The thing I love most about living in New York is the “New York Moment.” You never know when one’s going to hit, and they always feel so random, out of thin air. New York Moments are those ridiculous, chance encounters you have with a friend, an ex, or a fuck buddy you haven’t seen in months, maybe even years, possibly by choice. But then—surprise!—the New York Moment creeps in and brings you two back into touch and everything is right with the world.
I’m sure other cities have similar moments, I’ve just never heard of a “Chicago Moment,” so maybe somebody can school me. What makes it a New York Moment, though, is that the city is so massive and there are millions of places to be, with millions of people going where they need to go. So to run into somebody you haven’t seen in a totally random place is what makes the New York Moment really exciting.
A few weeks ago I was heading back to Williamsburg on the L train, and as soon as we hit Union Square, poof: my friend Christophe (who I hadn’t seen in years) materializes right next to me. I mean! What’s the likelihood that out of the millions of people who ride the subway everyday and out all the L trains that roll past every 5 minutes and that out of all the 10 cars composing one train, what’s the likelihood that at exactly 7:52pm Christophe would get on the precise train I’m in and sit down immediately to my right? We chit and chat, and as soon as we both escape the train at Bedford, that’s when we both run into our mutual friend Tyler going into the subway, who neither of us had seen in a really long time.
In a place as large and impersonal as New York, chance encounters like these make the day go round. But what happens when you have New York Moments with people you don’t even know, when you keep seeing people you haven’t officially met?
There’s this girl I always see when I go to my regular Brooklyn coffee shop. She’s really tall and pretty in an odd sort of way, and always sits there with her espresso, reading some sort of vintage manuscript. From what I can tell, I think she has a giant collection of old books. Anyway. I see her everyday I’m there. I go, she goes. Then I discovered that she works at the American Apparel I go to in the neighborhood, so then I’m like, Okay, she works in the neighborhood. That’s cool. Everything’s cool. Then just yesterday I’m walking towards the West Village on a random itty-bitty side street and there she goes, long legs, big hair and all, so now I’m really starting to freak out because every time I go somewhere, she’s right there (amazing).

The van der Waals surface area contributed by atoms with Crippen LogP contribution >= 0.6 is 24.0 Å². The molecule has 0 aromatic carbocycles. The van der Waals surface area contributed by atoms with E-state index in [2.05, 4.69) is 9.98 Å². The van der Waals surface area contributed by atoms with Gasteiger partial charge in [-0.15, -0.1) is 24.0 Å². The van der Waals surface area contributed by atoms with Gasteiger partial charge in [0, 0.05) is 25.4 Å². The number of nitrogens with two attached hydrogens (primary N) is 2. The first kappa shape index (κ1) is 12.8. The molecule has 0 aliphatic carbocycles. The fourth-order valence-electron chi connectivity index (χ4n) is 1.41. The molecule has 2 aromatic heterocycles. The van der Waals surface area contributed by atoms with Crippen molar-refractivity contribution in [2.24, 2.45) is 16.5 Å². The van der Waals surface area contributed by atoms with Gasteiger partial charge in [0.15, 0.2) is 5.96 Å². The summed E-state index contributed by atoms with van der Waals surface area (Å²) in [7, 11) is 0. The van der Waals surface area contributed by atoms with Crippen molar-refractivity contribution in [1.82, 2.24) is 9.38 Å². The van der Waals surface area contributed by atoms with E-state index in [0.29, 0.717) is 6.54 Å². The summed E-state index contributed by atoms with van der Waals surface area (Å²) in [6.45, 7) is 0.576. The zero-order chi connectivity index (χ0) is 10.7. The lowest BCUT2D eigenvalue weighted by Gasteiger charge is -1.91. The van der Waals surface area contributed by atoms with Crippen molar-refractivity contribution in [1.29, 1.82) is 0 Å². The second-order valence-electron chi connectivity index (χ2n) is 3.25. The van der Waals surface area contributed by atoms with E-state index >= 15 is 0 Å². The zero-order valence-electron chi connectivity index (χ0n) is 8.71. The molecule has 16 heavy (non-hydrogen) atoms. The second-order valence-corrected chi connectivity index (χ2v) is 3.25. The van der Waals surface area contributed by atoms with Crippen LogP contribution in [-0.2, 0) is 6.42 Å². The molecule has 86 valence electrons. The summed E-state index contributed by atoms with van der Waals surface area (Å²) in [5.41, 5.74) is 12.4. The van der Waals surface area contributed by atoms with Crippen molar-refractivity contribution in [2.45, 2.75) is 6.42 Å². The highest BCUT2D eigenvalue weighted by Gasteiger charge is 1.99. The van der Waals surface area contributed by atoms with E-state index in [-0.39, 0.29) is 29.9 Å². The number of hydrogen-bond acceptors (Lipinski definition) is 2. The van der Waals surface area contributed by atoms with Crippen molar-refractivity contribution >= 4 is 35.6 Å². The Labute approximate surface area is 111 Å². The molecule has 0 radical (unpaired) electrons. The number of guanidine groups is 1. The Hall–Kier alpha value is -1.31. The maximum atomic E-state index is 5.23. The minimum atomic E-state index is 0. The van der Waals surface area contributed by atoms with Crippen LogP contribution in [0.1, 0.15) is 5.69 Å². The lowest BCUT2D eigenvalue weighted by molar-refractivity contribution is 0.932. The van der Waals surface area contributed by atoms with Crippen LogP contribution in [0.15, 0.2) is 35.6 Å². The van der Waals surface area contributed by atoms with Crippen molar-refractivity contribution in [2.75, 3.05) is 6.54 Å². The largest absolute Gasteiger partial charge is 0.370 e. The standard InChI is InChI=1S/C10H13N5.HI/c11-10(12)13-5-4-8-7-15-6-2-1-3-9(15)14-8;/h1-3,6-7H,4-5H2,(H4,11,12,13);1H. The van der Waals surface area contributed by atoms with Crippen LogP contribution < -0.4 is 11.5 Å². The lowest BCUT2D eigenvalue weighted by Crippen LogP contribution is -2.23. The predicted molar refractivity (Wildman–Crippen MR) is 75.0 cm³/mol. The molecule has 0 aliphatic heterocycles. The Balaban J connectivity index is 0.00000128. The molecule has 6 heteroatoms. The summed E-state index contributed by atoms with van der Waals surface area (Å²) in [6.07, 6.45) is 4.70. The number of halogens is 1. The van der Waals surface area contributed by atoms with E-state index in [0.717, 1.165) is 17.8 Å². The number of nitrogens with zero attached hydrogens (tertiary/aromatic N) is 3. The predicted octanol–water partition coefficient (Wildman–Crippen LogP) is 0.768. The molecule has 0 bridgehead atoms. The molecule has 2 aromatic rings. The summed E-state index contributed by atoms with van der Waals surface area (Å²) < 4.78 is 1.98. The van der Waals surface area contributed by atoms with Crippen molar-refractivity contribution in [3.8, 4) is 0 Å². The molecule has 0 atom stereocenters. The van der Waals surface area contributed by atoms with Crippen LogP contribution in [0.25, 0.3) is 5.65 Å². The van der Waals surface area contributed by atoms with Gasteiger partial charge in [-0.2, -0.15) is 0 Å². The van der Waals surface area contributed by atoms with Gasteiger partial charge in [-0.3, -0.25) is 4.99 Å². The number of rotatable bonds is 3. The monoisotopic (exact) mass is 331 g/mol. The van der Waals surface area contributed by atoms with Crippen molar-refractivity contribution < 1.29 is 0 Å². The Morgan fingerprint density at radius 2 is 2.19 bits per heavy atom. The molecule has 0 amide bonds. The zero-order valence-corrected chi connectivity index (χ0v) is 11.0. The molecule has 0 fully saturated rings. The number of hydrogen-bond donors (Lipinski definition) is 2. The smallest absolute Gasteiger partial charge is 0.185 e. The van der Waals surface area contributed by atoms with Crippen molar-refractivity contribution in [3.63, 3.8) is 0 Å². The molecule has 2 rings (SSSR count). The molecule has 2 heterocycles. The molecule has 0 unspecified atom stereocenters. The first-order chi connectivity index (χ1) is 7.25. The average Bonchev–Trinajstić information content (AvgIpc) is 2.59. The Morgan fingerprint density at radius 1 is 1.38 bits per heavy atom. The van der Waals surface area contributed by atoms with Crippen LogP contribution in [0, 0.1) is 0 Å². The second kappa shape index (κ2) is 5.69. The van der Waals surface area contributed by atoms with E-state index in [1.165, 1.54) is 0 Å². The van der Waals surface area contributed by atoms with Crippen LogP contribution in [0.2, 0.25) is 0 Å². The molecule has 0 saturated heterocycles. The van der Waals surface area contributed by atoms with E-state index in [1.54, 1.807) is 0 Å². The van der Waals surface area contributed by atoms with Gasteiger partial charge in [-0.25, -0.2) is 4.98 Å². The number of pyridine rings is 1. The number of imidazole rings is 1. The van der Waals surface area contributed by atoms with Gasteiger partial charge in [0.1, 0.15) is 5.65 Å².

And at the same coffee shop there’s a dude (cute) who’s the barista, and I think he goes to a conservatory. I always see him on the L and even the G trains, or I see him walking up and down Bedford Avenue, or at my grocery store, or walking up and down the street I live on, or at the donut place I go to almost every morning. So when I’m cooking dinner the other night and realize I’m in dire need of Soy Sauce, at 8:51pm I roll out to the bodega to pick some up. Ta-daa—guess who’s there!
The funniest thing about these New York Moments is that even though we keep seeing each other, keep entering each other’s personal vortices, everybody keeps ignoring everybody. We just go-cart right past one other, tunnel vision fully on. I’m looking right at you but I do not see you. So now I’m wondering at what point is it okay to just go ahead and break down the fourth wall? “Hi, I keep seeing you everywhere I go, which I guess means you’re really hip. So let’s be BFFs.” Or is that a little bit too sketchy?
No matter which city you live in, New York, L.A., Chicago, or Nashville, you’re bound to go to the same groceries, the same coffee shops, the same gas stations, the same bookstores all the time with the same people. Seeing a familiar face in the places you go means that you have at least one thing in common with them. And that’s grounds enough to strike up a friendly conversation. You never know—that person could become a close friend, or maybe a concert buddy. Sometimes I think that modern life is like a train station: so full of arrivals and departures, thousands of different stories, swiftly moving bodies all headed in a single direction, and yet all crossing the same paths. In the midst of all the hustle and bustle, it’s nice to slow down and take a step back. Because sometimes, you just never know.